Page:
Artificial intelligence is hard to see
Kate Crawford

Maybe we need to talk about the UI of AI? The successful interaction between a human and a machine depends on the human knowing about the machine, its functions, degrees of freedom and limitations.

With just data being shoveled around in intransparent ways and sometimes even programmers not understanding why their code produces a certain result, it is getting next to impossible for those using, interacting or dealing with AI systems to do so effectively. The worst case of course is where there is no UI to allow for any interaction or monitoring at all.

Ask Boeing or Airbus and cockpit suppliers like Honeywell how long it took to get communication and interaction between the machine and humans to where it is now. And yet it is still possible that flaws in the design of interaction between humans and the machine or within each of, or among them, can lead to deadly incidents.

So maybe we just toss away the term “AI” and scale back to talk about humans and machines and how to give both transparent understanding of each other wherever they interact?

And how about tossing the marketing hype and “impossible is nothing” sales mentality of those doing AI and Machine Learning for something more modest, humble and most of all intellectually accessible to those making purchasing decisions and those using and interacting with machines and their output (“behavior”) every day?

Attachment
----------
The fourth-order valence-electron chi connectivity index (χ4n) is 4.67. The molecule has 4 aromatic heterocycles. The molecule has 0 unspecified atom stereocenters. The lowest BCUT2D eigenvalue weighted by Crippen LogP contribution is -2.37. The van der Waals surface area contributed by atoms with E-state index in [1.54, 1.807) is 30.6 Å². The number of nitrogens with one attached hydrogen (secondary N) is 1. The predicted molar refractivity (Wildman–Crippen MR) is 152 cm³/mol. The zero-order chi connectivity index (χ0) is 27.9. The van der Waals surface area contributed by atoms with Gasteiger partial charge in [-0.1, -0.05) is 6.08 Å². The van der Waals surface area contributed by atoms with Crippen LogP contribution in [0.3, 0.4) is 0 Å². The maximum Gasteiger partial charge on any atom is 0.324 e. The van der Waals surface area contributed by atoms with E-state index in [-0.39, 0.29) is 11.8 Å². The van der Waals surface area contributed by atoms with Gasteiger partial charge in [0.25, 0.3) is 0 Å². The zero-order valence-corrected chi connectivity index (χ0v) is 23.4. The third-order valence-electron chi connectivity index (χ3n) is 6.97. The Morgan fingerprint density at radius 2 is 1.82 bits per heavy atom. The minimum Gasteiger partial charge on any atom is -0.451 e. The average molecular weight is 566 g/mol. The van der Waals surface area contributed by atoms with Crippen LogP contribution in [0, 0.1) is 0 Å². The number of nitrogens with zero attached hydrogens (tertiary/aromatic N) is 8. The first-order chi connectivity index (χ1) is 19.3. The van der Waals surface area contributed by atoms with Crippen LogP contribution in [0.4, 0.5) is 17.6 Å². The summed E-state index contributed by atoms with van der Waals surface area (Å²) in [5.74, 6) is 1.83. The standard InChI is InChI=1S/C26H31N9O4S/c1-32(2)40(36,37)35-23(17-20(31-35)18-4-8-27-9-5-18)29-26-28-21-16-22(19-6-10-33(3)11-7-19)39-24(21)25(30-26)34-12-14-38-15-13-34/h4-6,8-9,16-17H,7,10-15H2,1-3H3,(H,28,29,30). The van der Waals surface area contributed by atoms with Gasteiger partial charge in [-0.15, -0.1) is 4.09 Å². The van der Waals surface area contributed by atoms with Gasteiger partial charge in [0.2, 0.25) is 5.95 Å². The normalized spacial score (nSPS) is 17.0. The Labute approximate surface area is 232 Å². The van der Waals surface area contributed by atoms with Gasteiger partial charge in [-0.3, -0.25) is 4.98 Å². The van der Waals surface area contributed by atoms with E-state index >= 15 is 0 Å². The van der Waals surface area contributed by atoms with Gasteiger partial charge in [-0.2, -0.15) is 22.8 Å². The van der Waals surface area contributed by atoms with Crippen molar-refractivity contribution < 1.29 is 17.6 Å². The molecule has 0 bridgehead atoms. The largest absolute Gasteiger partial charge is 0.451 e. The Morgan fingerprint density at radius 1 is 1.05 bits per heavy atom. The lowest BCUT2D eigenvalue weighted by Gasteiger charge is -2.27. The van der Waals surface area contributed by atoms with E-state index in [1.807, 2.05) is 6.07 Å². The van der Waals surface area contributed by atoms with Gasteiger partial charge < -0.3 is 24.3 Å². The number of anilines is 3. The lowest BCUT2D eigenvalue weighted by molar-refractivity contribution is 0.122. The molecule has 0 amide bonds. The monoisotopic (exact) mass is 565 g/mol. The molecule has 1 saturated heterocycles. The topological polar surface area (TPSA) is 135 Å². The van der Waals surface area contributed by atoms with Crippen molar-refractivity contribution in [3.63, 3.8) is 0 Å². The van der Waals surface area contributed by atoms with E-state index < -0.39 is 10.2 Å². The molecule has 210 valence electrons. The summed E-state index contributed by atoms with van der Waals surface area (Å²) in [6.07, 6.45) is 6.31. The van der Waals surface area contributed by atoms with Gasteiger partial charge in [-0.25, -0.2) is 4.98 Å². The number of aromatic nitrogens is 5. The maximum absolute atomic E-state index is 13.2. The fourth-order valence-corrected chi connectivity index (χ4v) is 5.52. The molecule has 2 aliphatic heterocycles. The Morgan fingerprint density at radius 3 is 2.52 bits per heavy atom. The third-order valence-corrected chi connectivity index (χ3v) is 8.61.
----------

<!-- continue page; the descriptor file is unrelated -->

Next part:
Makers and sellers of AI must posess the social competence to fully understand the complex environments and interactions their limited codes will be subject to, and to cater and care for them in responsible ways. Let’s call it a display of natural intelligence of both emotional and rational character.

For AI may not fail this time because of the limited skills in writing code. It may simply fail on the way more complex level of interaction between humans and humans making machines human friendly (other than by trying to fool their brains).